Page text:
Let’s not hold our breath though, eh?

Love Me Not, by John Dorney explores the idea of robots as grief-conduits, if not grief counsellors. When someone we love dies, would it be possible – would it be acceptable – to install a robot in our home, with knowledge of their nature, their memories, even their voice? Where’s the boundary between being a conduit for human grief and replacing the missing familymember? Becoming the missing familymember?

The husband of one of the victims who died on the operating table in Robots of Life returns to work earlier than anyone expects. He’s given a very particular SuperVoc to help look after his children as he adjusts to his new reality. But as he and the SuperVoc grow closer, the walls of reality and the rawness of grief collide. Can Volar Crick (Anthony Howell) tell the difference between reality and fantasy any more? And can the Chenka sisters help him back from the brink, while investigating why his wife Jasdar (Annabelle Dowler) died in the first place?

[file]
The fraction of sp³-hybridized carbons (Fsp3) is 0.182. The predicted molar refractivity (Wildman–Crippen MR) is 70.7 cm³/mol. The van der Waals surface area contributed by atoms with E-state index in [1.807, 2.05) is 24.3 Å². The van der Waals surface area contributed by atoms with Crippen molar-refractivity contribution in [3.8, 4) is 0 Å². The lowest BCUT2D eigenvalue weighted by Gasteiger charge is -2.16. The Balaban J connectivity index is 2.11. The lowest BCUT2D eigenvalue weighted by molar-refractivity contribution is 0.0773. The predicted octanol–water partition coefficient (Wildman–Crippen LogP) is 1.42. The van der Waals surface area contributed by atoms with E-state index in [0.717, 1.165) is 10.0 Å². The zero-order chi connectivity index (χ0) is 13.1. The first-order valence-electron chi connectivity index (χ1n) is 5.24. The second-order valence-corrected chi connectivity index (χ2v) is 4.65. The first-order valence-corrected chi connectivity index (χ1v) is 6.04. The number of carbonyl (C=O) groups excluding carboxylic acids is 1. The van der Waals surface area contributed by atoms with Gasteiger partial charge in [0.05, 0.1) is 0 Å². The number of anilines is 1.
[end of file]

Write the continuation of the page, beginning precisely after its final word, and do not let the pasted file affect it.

The first Robots set does what no Kaldor robots story has had the scope to do since the Kaldor City audios by Magic Bullet Productions – it takes us down among the people and the robots of Kaldor and tackles what their co-existence looks like, and what it means; the challenges, the wonders, the everyday dramas. More than those audios though, the Robots set fits comfortably within the Doctor Who universe, and deals with the robots not so much as science fiction, but as a philosophical reality we need to address in our future. And uniquely, the Big Finish version of Kaldor has the power of Liv Chenka and her sister Tula to add human warmth, compassion and sibling bickering to the world of the Robots, which makes it an irresistible listen. Tony Fyler